Our original plan was to head out on Thursday and drive half of the 380 mile trip, then boondock overnight somewhere along Interstate 8, but with the crummy weather we decided to spend another day at home and do the entire drive in a single day.  I turned the heat pump on in the Airstream, so that it would be warm while we were in there packing, and we were able to complete the re-packing process without having to rush too much.

So by Friday morning at 8 a.m. we were all set to go.  Alex and Charon and their friend Laura were ready too, parked directly in front of the house with their 1965 Airstream Safari.  They had arrived the day before.  The temperature was a shocking 29 degrees and the car had the thickest layer of frost I’ve ever seen on it.  (Forgive the quality of the pictures in this blog entry — they are frame captures from a video on the little Canon digicam.)

The last thing we usually do is plug in the tire pressure monitor for the Airstream, right before we pull out of the driveway.  As we did, I realized that the tires desperately needed air.  They had been set for 50 psi back in August, and I hadn’t had to adjust them for cooler temperatures since.  We stopped just a few feet out of the carport, and checked.  Sure enough, they were reading about 38 psi cold — far too low.  The load capacity of the tires drops dramatically with lower pressure.  Although they would warm up on the road and the pressure would increase, towing at this pressure still presented a very real risk of a blowout.

No problem, that’s why I have an air compressor at home.  But it wouldn’t work.  The darned thing worked for a while, then quit.  I assumed that perhaps it was unhappy with the freezing temperatures, and took it into the house to warm up.  I also told everyone else that they might as well go back into the house because I assumed this was a problem that would take some time to resolve.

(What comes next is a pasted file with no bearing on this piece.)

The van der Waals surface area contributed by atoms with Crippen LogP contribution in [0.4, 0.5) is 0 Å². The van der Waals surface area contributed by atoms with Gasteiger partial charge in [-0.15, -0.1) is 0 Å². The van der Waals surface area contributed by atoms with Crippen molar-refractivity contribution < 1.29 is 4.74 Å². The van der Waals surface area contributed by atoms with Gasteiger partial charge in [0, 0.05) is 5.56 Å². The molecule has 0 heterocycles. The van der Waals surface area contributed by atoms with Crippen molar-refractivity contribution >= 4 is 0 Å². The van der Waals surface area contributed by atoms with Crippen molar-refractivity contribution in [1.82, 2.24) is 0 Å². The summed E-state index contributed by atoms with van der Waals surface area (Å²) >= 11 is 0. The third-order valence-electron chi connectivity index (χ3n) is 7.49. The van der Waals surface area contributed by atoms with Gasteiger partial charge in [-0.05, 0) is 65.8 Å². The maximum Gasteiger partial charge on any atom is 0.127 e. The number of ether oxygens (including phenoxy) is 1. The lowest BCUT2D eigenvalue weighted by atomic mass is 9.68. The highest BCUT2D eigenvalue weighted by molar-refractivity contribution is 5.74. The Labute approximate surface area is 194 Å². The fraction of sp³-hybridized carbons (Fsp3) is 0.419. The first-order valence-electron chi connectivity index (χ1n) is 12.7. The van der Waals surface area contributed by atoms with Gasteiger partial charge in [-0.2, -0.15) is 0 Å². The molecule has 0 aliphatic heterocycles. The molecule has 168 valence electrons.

But Alex knew something I didn’t.  Last winter he gave me the extension cord I was using. Although it looked perfect and had worked for me many times before, he replaced it with one of his own and that solved the problem.  So we pumped up all the tires in the freezing temperatures and finally got on the road about 40 minutes later than we had initially planned.

bias-ply-tire-blowout.jpgWell, that was still no problem because we’d allowed plenty of daylight to get to our destination.  But along a lonely stretch of Interstate 8 (and frankly, all of I-8 is lonely) Alex called on the road to report a flat.  We all immediately pulled over into the debris-strewn breakdown lane, but we were about half a mile ahead of them. A tire on his Safari had blown out, from causes unknown. I had to stay with our rig in case the troopers showed up, as our stop was technically unnecessary and we could be cited for a “non-emergency” stop, so Alex changed the tire himself.  About 30 minutes later, we were on the way again, now about three hours into our schedule and only 100 miles down the road.

Still, we had time to stop at the tiny outpost of Dateland, AZ for a couple of bags of fresh dates and some fuel, and at the Imperial Sand Dunes in southern California — just because we could — and still managed to get to Borrego Springs CA before the early sunset at 5 p.m.  When we arrived, we immediately saw some Airstream friends (Roger & Roxie, Bill K, Dan and Marlene) who were all hanging around wearing winter clothes.  It’s cold here, too, although a few degrees warmer than Tucson. We’ll spend the next few days hiking, exploring by car, and relaxing.